Top Video Game Soundtracks of the 2000s

by neonmusic

11th June, 2024

Top Video Game Soundtracks of the 2000s

7 Best Game Soundtracks During the 2000s

Video games were terrific in the 2000s. The graphics improved, online gaming gained traction, and the stories became more exciting.

But one more thing made the games even more incredible: the music!

It wasn’t just background noise anymore. It was like another character, making you feel happy, scared, or excited, depending on the game.

Even after you finished playing, these songs would stick in your head.

Here are 10 soundtracks from this era that gamers still resonate with today:

Sonic Adventure 2 (2001) 

This soundtrack is a fan favourite, and players praise it for its high-energy blend of rock, pop, and techno.

The combination of genres perfectly complements the game’s fast-paced action and vibrant levels.

More importantly, it creates specific themes for each character, like the hasty urgency for Sonic, the moody rock edge for Shadow, and the technological feel for Tails.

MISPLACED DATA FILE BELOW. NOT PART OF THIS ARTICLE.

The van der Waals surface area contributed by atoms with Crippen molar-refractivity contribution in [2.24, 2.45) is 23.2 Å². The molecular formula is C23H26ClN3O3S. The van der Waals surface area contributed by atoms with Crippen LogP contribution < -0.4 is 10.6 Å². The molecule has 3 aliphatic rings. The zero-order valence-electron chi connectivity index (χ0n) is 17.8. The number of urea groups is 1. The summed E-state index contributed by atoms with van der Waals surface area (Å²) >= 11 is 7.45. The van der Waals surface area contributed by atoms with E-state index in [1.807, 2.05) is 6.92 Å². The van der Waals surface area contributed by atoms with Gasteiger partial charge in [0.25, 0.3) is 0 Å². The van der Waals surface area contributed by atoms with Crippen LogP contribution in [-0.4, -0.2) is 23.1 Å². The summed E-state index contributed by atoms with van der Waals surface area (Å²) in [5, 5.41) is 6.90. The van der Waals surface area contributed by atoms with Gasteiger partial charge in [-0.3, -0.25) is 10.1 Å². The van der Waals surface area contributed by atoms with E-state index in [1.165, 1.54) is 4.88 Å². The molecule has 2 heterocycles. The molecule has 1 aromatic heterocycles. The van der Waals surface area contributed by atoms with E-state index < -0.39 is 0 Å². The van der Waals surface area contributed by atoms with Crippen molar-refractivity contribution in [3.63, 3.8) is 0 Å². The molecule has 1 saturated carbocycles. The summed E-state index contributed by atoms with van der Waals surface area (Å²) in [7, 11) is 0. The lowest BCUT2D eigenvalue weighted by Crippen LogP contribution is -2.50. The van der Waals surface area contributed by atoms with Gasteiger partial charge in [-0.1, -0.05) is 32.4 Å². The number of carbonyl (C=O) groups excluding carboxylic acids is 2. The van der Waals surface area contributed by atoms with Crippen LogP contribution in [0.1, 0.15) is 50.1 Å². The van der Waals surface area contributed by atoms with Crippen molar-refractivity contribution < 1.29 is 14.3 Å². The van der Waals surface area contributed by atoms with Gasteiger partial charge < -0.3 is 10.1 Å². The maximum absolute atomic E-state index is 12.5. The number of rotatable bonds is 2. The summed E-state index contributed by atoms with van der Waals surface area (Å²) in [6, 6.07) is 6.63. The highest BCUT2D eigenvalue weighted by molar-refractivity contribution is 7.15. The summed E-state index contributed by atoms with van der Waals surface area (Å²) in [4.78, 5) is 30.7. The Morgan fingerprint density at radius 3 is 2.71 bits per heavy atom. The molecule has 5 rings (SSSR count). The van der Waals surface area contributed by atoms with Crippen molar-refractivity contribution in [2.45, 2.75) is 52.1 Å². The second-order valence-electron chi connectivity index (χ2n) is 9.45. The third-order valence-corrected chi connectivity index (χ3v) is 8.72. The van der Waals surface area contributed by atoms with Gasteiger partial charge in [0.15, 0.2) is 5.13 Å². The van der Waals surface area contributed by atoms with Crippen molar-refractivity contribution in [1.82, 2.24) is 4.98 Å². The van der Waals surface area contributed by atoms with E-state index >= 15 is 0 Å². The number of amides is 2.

This character-specific approach adds another layer of depth to the music, making you feel more connected to the characters and the world you’re playing in.

Video games are not the only ones that use music during the game. Music is also essential for player immersion in many casino games, especially online slots, available in Australian online casinos.

Just like video games, online slots enhance the players’ experience by using different sound themes and music, both from famous bands and composers.

The Legend of Zelda: The Wind Waker (2002)

Like the game itself, this soundtrack is a delightful and unique entry in the Zelda series.

It was composed by Kenta Nagata, Hajime Wakai, Toru Minegishi, and Koji Kondo, featuring a lighter and more whimsical tone compared to previous Zelda titles.

The soundtrack also uses nautical instruments and sea shanties. In tracks like “Great Sea” and “Outset Island”, it perfectly captures the feeling of sailing across a vast ocean.